Since its inauguration last summer with a press conference for members of the media as well as local and state elected officials, the Maker Space has been the venue for workshops, collaborative creating and a lab for learning about computer assisted design and 3D printing. Over 100 parents and children turned out for a recent session called “Making and Learning.” A local entrepreneur has produced a device to prevent teens from texting in their cars. Teen volunteers print out pieces for chess boards and name tags. A grandmother learned how to use a power drill. Passers-by can view 3D images in a photo gallery with 3D glasses, and learn how to view 3D photos in the nearby Annual Report. A solar panel on the roof of the Maker Space demonstrates how energy can be channeled to power a fan. And, plans are underway to install more 3D printers, with computers to go with them. Two state-of- the-art printers by Stratasys, currently on loan, quietly demonstrate the newest capabilities of 3D printing.

“The bigger picture of the Maker Space is about doing things differently,” said Bleiweis. “It’s an example of how we are evolving into a community think tank, answering a need for more democratic, participatory learning and creating.”

On April 27, the Westport Library will host the 2nd Mini Maker Faire, following Connecticut’s first Mini Maker Faire at the Library last year. Later in the spring, Library officials will speak at the Connecticut Library Association annual convention on the Maker movement, and innovative library services.


Westport Mini Maker Faire

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mini maker faire

The Mini Maker Faire in Westport showcases invention, creativity, and resourcefulness in a celebration of the maker mindset in a hands-on environment. It is produced by the Library and Remarkable STEAM, Inc. Throughout the Library and on Jesup Green. 

Click here for where to park (scroll down on site for map)

Click here to register for tickets

Click here to volunteer at the Faire

To make your entry into the Faire quicker, print off the wavier, fill it out, and bring it with you.  Waiver

This year’s Mini Maker Faire will feature the latest in 3D printing, Arduino board and Raspberry Pi applications, ham radios, DIY biology, computer-assisted drawing (CAD) demonstrations, woodworking, vintage electronics, robotics, remote-controlled aircraft, student projects, unusual tools and machines, composting, and rocketry. A $1,000 prize will be awarded by the Awesome Foundation CT to one exhibitor whose work best exemplifies the Maker Faire principles of innovation, experimentation, and craftsmanship (for more information, see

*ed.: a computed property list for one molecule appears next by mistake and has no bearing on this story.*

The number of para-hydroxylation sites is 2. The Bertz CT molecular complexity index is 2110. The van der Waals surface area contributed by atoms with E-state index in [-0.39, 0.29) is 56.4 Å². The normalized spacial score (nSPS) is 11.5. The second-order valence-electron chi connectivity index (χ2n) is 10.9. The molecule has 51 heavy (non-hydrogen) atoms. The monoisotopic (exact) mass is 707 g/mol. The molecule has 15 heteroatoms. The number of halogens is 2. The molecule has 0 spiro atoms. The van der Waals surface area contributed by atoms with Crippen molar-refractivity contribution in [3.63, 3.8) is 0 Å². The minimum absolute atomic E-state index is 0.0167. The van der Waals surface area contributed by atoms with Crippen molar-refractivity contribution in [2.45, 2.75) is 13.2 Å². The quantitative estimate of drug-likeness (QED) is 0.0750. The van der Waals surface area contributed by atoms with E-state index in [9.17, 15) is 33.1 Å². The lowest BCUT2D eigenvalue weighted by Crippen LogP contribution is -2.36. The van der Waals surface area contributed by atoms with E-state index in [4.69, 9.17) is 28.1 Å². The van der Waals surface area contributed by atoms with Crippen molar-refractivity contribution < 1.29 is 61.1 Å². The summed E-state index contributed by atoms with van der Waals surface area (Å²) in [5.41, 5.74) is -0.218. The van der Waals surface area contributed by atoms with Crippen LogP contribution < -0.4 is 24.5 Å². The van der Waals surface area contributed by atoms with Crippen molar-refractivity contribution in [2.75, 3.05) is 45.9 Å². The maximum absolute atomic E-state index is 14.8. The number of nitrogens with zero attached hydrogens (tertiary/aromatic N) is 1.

This year’s exhibitors include:

     * Balam Soto, of Open Wire Labs in Hartford, is a visual artist who integrates technology into interactive art. The winner of many Maker Faire awards, he will demonstrate the Exp.Ins.X, an interactive experimental instrument; and BodysoundSuit V3, a dancer’s suit that captures movement and translates it into sound and graphics.

     * Jeff Burchard, of Advanced Educational Technologies, will demonstrate printing on a commercial-grade Stratasys 3D Printer and provide some limited hands-on activities for attendees that bring a .stl file on a flash drive. He will also bring an Epilog Laser Engraving System.

     * Student robotics teams from Westport and other Connecticut communities.

     * David Heim, a Brookfield Arts Center instructor and editor of two books, including Google SketchUp Guide for Woodworkers, will demonstrate how to create a 3D model of a piece of period furniture in SketchUp, a computer program for designing objects for 3D printing.

     * Alec Foege, author of The Tinkerers, will speak about the history of tinkering and how tinkering is making a comeback.

     * Tim Walker, a Westport resident and member of the Greater Norwalk Amateur Radio Club, will provide samples of projects built by radio amateurs. There will be a display of antique and modern equipment.

* Dalton Ghetti, a Bridgeport artist, will display amazing objects carved into the exposed lead at the end of a pencil.